Even with this bomb on board, the Mosquito could out fly most German night fighters, and on numerous occasions it attacked far-off Berlin and German V1 flying-bomb sites.

 

“Mosquito of the 13 squadrons of RAF patrol the Suez canal in Egypt.
The second prototype (W4051) served as the basis for the photo-reconnaissance variant which was actually the first type to enter service as the Mosquito PR1 and flew its first operational sortie in June 1941.

 

‘Happy Xmas Adolf’ – ground staff ‘bombing up’ Mosquito Mk XVI MM199 of No. 128 Squadron, No. 8 (PFF) Group, at Wyton with a 4,000 lb ‘Cookie’. This aircraft was shot down by flak and crashed near the village of Benthe while on an operation to Hanover on the night of 4/5 February 1945. Lt Lt J K Wood and Fg Off R Poole were both killed.

 

RAF night fighter pilot Eric Loveland and navigator Jack Duffy in the cockpit of their Mosquito March 1945.

 

More unusual weapons carried by some Mosquitos included a 57 mm cannon for ground attack (this devastating gun was capable of destroying any armored vehicle), and the 4,000 lb. ‘block-buster’ bomb

 

 

Manufacture Line

 

The Mosquito flew its last war mission on 21st May 1945 when it joined in the hunt for German submarines that might have been tempted to disobey the surrender order.

 

Flight Lieutenant A Torrance of Stonehouse, Lanarkshire, Scotland, a pilot serving with ‘A’ Flight, No. 27 Squadron RAF, climbs into his De Havilland Mosquito FB VI at Parashuram, India, for a sortie over Burma, March 1944.

 

Mosquito aircraft in at low level attacking two armed merchantmen In Norwegian Fjord with cannon and rocket fire, 4th April 1945

 

A Mosquito NF Mark XIII. View looking into the cockpit through the starboard entry hatch in the nose.
The prototype made its first flight on November 25, 1940. This was only ten months and twenty-six days after detailed design work had commenced.

 

DH 98 Mosquito

 

RAF nightfighter pilot Eric Loveland and navigator Jack Duffy standing in front of their Mosquito March 1945.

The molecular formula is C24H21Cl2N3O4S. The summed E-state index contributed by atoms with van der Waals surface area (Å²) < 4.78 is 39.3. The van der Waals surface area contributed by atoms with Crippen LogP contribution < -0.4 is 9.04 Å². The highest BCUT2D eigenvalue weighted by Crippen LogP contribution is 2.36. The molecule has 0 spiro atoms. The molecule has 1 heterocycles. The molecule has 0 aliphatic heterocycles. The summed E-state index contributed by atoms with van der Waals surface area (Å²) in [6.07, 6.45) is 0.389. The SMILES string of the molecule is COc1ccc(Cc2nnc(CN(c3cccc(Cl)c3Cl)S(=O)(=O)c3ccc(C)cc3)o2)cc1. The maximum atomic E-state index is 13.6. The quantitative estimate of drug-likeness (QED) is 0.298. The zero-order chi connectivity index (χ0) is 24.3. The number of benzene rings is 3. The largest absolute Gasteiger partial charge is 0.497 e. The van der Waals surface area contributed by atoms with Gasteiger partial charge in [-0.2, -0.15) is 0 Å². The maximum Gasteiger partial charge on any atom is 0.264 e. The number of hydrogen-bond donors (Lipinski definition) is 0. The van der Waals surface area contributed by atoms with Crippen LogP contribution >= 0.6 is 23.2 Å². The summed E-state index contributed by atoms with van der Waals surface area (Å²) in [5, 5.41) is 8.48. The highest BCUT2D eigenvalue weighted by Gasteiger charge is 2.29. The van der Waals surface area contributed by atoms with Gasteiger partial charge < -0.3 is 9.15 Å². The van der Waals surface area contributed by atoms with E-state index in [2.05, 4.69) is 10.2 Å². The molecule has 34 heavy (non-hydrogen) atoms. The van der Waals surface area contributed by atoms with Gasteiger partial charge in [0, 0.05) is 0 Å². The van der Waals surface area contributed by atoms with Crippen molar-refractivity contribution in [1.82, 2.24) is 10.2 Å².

Originally conceived as a high-flying, unarmed photo-reconnaissance aircraft

 

the Mosquito saw service in wide-ranging roles from bomber, fighter-bomber, night-fighter, anti-shipping strike, trainer, torpedo bomber and target tug.

 

Molins gun and Mosquito FB Mk.XVII

 

Performed multiple roles as a fighter aircraft and a fighter bomber.

 

The business end of the fighter version of the Mosquito – was armed with four 20 mm cannons in its belly and four .303 machine guns in its nose

 

The Mosquito saw glory on a number of occasions, the most famous being Operation Jericho on 18th February 1944.

 

It served in Europe, the Middle and Far East and on the Russian front.

 

Night-fighter Mosquitos downed over 600 enemy aircraft during the war

 

The first Mosquito sortie was made on September 20, 1941, when a single aircraft made a reconnaissance flight over France.

 

Baker, Briggs and “F-for-Freddie” at de Havilland Canada’s Downsview base in Ontario on May 6, 1945

 

Mossy cockpit

 

The design made use of a wooden sandwich construction

 

Mosquitos attack ships off Gironde France 1944

 

Mosquito FB VI HJ759 of No. 27 Squadron RAF in the CBI 7 June 1945

 

Mosquito B Mk IV coded GB-H of No. 105 Squadon RAF

 

Lend-Lease Mosquito B IV DK296 3

 

Mosquito KB300 Anacostia April 1943